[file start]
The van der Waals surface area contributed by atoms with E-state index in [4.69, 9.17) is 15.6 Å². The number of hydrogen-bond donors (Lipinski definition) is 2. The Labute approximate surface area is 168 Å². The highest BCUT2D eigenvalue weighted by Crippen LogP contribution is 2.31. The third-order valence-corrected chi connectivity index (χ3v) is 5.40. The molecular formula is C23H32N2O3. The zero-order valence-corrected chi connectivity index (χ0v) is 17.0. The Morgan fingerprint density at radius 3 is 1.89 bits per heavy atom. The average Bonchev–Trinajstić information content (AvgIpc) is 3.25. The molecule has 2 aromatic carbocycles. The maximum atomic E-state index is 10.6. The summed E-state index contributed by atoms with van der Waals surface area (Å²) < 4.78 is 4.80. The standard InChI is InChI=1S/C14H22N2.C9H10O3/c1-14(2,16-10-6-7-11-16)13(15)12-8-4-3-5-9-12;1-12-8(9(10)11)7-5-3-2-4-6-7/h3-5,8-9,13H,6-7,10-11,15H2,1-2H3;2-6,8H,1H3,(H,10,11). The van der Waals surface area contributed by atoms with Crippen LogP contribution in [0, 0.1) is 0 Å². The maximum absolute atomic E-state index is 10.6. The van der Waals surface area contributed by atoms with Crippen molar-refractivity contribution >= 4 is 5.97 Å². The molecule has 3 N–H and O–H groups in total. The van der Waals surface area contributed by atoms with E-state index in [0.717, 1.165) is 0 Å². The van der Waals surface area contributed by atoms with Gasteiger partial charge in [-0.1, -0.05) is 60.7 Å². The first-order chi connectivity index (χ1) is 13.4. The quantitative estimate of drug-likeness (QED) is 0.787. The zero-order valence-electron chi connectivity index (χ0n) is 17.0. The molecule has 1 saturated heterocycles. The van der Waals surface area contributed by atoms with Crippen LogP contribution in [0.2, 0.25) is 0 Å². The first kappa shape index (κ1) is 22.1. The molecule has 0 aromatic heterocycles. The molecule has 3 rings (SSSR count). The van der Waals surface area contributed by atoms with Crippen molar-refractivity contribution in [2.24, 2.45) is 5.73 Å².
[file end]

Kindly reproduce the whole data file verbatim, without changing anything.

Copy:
The van der Waals surface area contributed by atoms with E-state index in [4.69, 9.17) is 15.6 Å². The number of hydrogen-bond donors (Lipinski definition) is 2. The Labute approximate surface area is 168 Å². The highest BCUT2D eigenvalue weighted by Crippen LogP contribution is 2.31. The third-order valence-corrected chi connectivity index (χ3v) is 5.40. The molecular formula is C23H32N2O3. The zero-order valence-corrected chi connectivity index (χ0v) is 17.0. The Morgan fingerprint density at radius 3 is 1.89 bits per heavy atom. The average Bonchev–Trinajstić information content (AvgIpc) is 3.25. The molecule has 2 aromatic carbocycles. The maximum atomic E-state index is 10.6. The summed E-state index contributed by atoms with van der Waals surface area (Å²) < 4.78 is 4.80. The standard InChI is InChI=1S/C14H22N2.C9H10O3/c1-14(2,16-10-6-7-11-16)13(15)12-8-4-3-5-9-12;1-12-8(9(10)11)7-5-3-2-4-6-7/h3-5,8-9,13H,6-7,10-11,15H2,1-2H3;2-6,8H,1H3,(H,10,11). The van der Waals surface area contributed by atoms with Crippen LogP contribution in [0, 0.1) is 0 Å². The maximum absolute atomic E-state index is 10.6. The van der Waals surface area contributed by atoms with Crippen molar-refractivity contribution >= 4 is 5.97 Å². The molecule has 3 N–H and O–H groups in total. The van der Waals surface area contributed by atoms with E-state index in [0.717, 1.165) is 0 Å². The van der Waals surface area contributed by atoms with Gasteiger partial charge in [-0.1, -0.05) is 60.7 Å². The first-order chi connectivity index (χ1) is 13.4. The quantitative estimate of drug-likeness (QED) is 0.787. The zero-order valence-electron chi connectivity index (χ0n) is 17.0. The molecule has 1 saturated heterocycles. The van der Waals surface area contributed by atoms with Crippen LogP contribution in [0.2, 0.25) is 0 Å². The first kappa shape index (κ1) is 22.1. The molecule has 0 aromatic heterocycles. The molecule has 3 rings (SSSR count). The van der Waals surface area contributed by atoms with Crippen molar-refractivity contribution in [2.24, 2.45) is 5.73 Å².